As a user in the EEA, your approval is needed on a few things. To provide a better website experience, uses cookies (and other similar technologies) and may collect, process, and share personal data. Please choose which areas of our service you consent to our doing so.

    For more information on managing or withdrawing consents and how we handle data, visit our Privacy Policy at:

    Show Details
    HubPages Device IDThis is used to identify particular browsers or devices when the access the service, and is used for security reasons.
    LoginThis is necessary to sign in to the HubPages Service.
    Google RecaptchaThis is used to prevent bots and spam. (Privacy Policy)
    AkismetThis is used to detect comment spam. (Privacy Policy)
    HubPages Google AnalyticsThis is used to provide data on traffic to our website, all personally identifyable data is anonymized. (Privacy Policy)
    HubPages Traffic PixelThis is used to collect data on traffic to articles and other pages on our site. Unless you are signed in to a HubPages account, all personally identifiable information is anonymized.
    Amazon Web ServicesThis is a cloud services platform that we used to host our service. (Privacy Policy)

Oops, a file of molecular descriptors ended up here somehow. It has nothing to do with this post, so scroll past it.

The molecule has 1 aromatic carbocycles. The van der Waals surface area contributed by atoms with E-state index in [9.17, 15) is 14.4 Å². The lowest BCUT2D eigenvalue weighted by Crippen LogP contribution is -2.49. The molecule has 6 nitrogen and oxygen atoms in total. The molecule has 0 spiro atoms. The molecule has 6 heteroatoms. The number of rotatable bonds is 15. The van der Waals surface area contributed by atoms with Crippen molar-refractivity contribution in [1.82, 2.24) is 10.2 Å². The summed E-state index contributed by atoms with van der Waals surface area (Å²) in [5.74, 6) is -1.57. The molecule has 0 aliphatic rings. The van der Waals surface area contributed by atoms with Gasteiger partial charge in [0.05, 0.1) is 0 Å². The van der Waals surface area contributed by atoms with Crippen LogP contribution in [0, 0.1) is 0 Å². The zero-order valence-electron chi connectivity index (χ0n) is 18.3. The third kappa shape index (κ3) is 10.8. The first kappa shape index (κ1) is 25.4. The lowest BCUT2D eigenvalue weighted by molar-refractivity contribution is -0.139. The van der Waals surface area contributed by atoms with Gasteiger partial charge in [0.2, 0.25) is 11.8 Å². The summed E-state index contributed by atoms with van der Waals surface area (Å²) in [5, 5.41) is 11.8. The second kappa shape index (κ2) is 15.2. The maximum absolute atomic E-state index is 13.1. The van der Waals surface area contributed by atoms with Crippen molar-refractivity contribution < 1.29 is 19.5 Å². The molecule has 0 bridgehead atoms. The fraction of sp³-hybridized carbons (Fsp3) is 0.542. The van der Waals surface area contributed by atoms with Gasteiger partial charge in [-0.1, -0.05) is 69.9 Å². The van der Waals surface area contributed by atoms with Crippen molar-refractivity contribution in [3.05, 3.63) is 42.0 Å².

CloudflareThis is a cloud CDN service that we use to efficiently deliver files required for our service to operate such as javascript, cascading style sheets, images, and videos. (Privacy Policy)
    Google Hosted LibrariesJavascript software libraries such as jQuery are loaded at endpoints on the or domains, for performance and efficiency reasons. (Privacy Policy)
    Google Custom SearchThis is feature allows you to search the site. (Privacy Policy)
    Google MapsSome articles have Google Maps embedded in them. (Privacy Policy)
    Google ChartsThis is used to display charts and graphs on articles and the author center. (Privacy Policy)
    Google AdSense Host APIThis service allows you to sign up for or associate a Google AdSense account with HubPages, so that you can earn money from ads on your articles. No data is shared unless you engage with this feature. (Privacy Policy)
    Google YouTubeSome articles have YouTube videos embedded in them. (Privacy Policy)
    VimeoSome articles have Vimeo videos embedded in them. (Privacy Policy)